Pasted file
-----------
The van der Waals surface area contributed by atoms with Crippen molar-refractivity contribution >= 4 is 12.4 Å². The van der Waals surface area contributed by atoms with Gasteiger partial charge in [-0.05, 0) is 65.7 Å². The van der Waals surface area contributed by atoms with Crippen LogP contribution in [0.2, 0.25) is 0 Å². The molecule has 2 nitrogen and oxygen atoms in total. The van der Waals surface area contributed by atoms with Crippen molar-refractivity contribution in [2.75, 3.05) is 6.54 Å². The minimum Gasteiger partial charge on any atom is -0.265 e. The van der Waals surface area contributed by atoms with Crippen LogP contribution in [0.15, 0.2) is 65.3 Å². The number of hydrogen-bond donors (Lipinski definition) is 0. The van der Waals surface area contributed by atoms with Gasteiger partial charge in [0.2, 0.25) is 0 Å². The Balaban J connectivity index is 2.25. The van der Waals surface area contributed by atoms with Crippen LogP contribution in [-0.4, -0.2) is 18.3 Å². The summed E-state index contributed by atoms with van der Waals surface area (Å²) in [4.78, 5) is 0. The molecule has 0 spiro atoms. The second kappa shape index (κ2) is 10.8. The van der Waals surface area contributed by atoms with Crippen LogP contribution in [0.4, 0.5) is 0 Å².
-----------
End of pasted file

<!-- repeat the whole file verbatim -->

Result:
The van der Waals surface area contributed by atoms with Crippen molar-refractivity contribution >= 4 is 12.4 Å². The van der Waals surface area contributed by atoms with Gasteiger partial charge in [-0.05, 0) is 65.7 Å². The van der Waals surface area contributed by atoms with Crippen LogP contribution in [0.2, 0.25) is 0 Å². The molecule has 2 nitrogen and oxygen atoms in total. The van der Waals surface area contributed by atoms with Crippen molar-refractivity contribution in [2.75, 3.05) is 6.54 Å². The minimum Gasteiger partial charge on any atom is -0.265 e. The van der Waals surface area contributed by atoms with Crippen LogP contribution in [0.15, 0.2) is 65.3 Å². The number of hydrogen-bond donors (Lipinski definition) is 0. The van der Waals surface area contributed by atoms with Gasteiger partial charge in [0.2, 0.25) is 0 Å². The Balaban J connectivity index is 2.25. The van der Waals surface area contributed by atoms with Crippen LogP contribution in [-0.4, -0.2) is 18.3 Å². The summed E-state index contributed by atoms with van der Waals surface area (Å²) in [4.78, 5) is 0. The molecule has 0 spiro atoms. The second kappa shape index (κ2) is 10.8. The van der Waals surface area contributed by atoms with Crippen LogP contribution in [0.4, 0.5) is 0 Å².